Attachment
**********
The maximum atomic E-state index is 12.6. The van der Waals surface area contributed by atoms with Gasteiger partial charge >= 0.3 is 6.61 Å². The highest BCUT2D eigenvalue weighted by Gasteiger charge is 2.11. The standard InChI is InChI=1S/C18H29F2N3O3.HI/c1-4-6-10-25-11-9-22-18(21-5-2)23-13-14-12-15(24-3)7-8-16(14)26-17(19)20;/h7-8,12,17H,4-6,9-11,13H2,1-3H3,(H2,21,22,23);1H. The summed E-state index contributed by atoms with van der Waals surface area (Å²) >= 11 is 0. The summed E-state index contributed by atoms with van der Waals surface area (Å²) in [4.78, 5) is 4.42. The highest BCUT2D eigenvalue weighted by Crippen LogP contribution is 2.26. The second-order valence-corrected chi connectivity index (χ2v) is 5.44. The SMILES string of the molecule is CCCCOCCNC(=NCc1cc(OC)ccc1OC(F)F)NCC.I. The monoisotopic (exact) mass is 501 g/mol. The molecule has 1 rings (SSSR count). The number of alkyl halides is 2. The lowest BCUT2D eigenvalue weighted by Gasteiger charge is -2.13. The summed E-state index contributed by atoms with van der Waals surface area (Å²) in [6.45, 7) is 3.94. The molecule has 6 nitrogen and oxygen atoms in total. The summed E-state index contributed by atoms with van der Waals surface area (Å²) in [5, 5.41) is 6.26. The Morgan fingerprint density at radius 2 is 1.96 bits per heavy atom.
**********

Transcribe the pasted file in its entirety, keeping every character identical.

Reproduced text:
The maximum atomic E-state index is 12.6. The van der Waals surface area contributed by atoms with Gasteiger partial charge >= 0.3 is 6.61 Å². The highest BCUT2D eigenvalue weighted by Gasteiger charge is 2.11. The standard InChI is InChI=1S/C18H29F2N3O3.HI/c1-4-6-10-25-11-9-22-18(21-5-2)23-13-14-12-15(24-3)7-8-16(14)26-17(19)20;/h7-8,12,17H,4-6,9-11,13H2,1-3H3,(H2,21,22,23);1H. The summed E-state index contributed by atoms with van der Waals surface area (Å²) >= 11 is 0. The summed E-state index contributed by atoms with van der Waals surface area (Å²) in [4.78, 5) is 4.42. The highest BCUT2D eigenvalue weighted by Crippen LogP contribution is 2.26. The second-order valence-corrected chi connectivity index (χ2v) is 5.44. The SMILES string of the molecule is CCCCOCCNC(=NCc1cc(OC)ccc1OC(F)F)NCC.I. The monoisotopic (exact) mass is 501 g/mol. The molecule has 1 rings (SSSR count). The number of alkyl halides is 2. The lowest BCUT2D eigenvalue weighted by Gasteiger charge is -2.13. The summed E-state index contributed by atoms with van der Waals surface area (Å²) in [6.45, 7) is 3.94. The molecule has 6 nitrogen and oxygen atoms in total. The summed E-state index contributed by atoms with van der Waals surface area (Å²) in [5, 5.41) is 6.26. The Morgan fingerprint density at radius 2 is 1.96 bits per heavy atom.